Ok, I understand. If you make a mistake and don't raise the question as soon as possible, then the appellate court can not consider it. But I read on the Internet a constitution quesion can be first raised on appeal. "A constitutional issue can be raised for the first time in appeal."
But I did raise the question in my brief in the case history which states in part:
The Defandants denied several of the Plaintiff's requests for discovery....The Plaintiff was denied acces to Bellevue University backup tapes by the Court...", but I did not argue this. Didn't I raise the question?
A: If you mean that the defendant's refused to comply with your discovery request, and you did not move to compel and receive an order from the court compelling discovery, then that is not a constitutional issue -- it would be a simple waiver of your procedural right to compel discovery.
If you did move to compel discovery and the court refused to grant the order, then that's a question of the court's discretion in determining whether or not your discovery request was "reasonably calculated to lead to the discovery of admissible evidence," or not discoverable because of privilege or public policy, or some other basis. Still, this would not be a constitutional issue -- unless the denial of the motion to compel was so plainly a violation of due process that the appellate court would have to reverse the decision -- in which case, that would be "plain error."
So you are telling me that a constitutional issue can not be raised for the first time in appeal." and the person who put this on the Internet if full of shit?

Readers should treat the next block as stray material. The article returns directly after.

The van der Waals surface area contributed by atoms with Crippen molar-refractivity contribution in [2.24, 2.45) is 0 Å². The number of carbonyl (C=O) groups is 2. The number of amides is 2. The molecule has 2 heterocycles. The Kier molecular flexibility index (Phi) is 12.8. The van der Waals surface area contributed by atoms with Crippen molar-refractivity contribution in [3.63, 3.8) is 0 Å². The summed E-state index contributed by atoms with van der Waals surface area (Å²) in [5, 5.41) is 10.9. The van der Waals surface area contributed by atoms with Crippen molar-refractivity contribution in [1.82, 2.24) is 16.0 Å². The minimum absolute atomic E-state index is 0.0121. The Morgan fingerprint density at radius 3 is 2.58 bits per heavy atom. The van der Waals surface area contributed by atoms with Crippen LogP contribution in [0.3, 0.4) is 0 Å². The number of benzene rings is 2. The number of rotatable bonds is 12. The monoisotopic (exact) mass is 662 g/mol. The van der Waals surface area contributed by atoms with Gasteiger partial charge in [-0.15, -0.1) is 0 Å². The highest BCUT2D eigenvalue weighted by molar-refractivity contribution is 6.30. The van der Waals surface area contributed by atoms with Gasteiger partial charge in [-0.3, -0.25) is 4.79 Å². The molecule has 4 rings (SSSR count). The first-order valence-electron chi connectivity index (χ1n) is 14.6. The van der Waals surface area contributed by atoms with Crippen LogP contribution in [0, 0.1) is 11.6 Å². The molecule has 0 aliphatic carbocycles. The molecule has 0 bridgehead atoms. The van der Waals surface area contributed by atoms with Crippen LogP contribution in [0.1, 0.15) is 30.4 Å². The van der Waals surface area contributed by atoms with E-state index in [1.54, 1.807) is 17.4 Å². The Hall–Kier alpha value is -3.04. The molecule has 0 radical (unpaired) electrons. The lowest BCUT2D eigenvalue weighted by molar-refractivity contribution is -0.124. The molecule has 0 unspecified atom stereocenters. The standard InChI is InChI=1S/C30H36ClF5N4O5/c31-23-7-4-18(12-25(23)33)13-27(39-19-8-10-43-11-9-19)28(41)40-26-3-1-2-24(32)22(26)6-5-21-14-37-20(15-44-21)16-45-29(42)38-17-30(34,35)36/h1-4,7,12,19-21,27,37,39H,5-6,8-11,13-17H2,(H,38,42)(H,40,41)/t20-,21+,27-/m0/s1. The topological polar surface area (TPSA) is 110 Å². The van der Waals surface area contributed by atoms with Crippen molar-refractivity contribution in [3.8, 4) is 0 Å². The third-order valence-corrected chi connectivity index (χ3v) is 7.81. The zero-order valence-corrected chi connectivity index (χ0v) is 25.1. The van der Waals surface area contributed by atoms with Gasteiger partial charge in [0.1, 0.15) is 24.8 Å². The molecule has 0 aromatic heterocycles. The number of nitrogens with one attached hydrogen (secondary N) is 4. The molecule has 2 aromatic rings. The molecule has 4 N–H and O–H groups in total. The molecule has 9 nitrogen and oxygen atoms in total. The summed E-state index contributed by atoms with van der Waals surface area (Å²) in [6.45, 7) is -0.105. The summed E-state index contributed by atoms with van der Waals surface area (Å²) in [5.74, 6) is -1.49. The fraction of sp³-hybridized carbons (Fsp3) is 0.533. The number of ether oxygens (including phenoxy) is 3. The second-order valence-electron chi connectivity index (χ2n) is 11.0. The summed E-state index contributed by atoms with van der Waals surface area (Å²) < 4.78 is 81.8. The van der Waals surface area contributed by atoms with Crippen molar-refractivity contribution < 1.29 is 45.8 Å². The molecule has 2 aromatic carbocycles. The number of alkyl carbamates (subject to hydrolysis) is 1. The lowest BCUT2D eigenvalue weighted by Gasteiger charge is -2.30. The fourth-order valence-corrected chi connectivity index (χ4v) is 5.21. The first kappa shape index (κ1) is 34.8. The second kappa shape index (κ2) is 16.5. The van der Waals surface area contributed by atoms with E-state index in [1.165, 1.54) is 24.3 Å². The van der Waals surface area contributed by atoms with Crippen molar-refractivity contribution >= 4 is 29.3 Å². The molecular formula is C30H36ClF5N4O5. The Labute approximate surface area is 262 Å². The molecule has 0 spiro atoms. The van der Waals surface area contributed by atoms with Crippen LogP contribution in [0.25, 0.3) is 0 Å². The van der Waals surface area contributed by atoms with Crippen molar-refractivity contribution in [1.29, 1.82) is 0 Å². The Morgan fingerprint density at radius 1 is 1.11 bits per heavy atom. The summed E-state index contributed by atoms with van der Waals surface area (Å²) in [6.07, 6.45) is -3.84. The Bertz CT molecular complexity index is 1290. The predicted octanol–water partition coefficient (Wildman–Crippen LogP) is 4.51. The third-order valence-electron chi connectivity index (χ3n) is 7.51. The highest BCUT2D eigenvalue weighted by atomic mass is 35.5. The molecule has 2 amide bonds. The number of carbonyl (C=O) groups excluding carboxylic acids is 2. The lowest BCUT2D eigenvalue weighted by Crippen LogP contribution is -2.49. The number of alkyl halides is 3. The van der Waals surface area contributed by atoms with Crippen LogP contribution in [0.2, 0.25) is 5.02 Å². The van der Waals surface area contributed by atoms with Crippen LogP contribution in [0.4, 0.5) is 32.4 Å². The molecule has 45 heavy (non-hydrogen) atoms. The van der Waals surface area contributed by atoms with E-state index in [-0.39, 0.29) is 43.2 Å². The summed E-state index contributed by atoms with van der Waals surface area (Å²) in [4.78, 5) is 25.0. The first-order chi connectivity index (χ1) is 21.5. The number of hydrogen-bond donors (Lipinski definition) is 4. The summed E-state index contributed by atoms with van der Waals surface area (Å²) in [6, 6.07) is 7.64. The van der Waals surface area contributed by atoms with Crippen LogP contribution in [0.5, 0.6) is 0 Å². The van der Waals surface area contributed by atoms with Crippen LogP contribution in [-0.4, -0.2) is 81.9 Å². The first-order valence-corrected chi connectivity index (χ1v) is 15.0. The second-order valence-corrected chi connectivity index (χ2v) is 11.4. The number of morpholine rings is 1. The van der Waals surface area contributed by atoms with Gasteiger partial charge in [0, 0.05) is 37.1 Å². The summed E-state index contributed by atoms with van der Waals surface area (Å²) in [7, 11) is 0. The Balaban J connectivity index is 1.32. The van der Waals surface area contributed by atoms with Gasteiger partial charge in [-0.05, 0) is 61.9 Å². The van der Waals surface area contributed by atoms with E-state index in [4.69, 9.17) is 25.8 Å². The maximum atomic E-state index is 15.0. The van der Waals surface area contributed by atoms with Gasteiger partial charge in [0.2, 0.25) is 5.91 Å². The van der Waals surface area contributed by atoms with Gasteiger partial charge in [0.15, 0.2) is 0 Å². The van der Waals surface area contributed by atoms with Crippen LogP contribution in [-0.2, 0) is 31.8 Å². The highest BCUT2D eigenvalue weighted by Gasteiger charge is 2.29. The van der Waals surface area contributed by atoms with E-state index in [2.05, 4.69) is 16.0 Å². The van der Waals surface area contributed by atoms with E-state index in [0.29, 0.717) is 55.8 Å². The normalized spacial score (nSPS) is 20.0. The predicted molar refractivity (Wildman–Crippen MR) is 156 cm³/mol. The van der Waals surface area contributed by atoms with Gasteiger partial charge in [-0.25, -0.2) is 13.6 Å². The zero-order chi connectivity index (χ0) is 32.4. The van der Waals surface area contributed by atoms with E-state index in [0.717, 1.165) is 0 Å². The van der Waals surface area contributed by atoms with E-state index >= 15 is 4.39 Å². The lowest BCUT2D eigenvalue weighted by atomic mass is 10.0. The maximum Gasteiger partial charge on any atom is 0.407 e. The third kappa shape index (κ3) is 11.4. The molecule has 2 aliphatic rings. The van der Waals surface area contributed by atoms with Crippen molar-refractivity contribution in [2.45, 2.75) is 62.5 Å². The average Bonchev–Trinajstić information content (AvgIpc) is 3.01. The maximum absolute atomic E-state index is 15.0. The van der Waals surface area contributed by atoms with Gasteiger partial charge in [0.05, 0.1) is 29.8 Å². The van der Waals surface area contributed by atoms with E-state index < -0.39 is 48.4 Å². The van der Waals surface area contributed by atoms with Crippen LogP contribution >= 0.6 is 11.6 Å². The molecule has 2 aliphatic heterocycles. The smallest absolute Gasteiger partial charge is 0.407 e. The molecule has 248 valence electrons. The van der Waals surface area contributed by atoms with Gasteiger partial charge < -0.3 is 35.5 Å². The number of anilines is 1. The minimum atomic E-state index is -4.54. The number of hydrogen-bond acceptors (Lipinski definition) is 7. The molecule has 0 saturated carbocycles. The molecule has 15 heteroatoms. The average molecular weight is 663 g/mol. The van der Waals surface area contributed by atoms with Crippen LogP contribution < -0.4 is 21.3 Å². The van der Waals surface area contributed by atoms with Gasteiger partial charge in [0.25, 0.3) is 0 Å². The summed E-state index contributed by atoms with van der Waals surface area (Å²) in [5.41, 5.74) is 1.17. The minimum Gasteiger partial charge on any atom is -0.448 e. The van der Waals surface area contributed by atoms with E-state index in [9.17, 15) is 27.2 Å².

A: My citations represent the decisional law of the Supreme Court of Nebraska. If your case concerns a constitutional issue being considered in a Nebraska appellate court, then the precedent that I have stated is the exclusive authority for the court to consider the issue. You'll have to be the judge of who is or is not full of ****.
Maybe I should re-phrase it as the Judge abused his discretion in not allowing the information requested in discovery to be denied??????
A: Maybe I have it backwards in my first answer above. If you opposed discovery and the court issued an order compelling you to produce, then the issue may be an abuse of discretion, or there may be clear decisional law that would have prevented discovery. Without knowing exactly what evidence is involved and what was decided, I can't comment intelligently about this issue.
I'm getting the feeling that you may be tempted to expand this conversation to include an issue that is outside the scope of your original question. If you would like me to conduct research, then you will have to open a new Q&A session for the new legal issue, and thoroughly explain what's in play.
Hope this helps.
Hope this helps.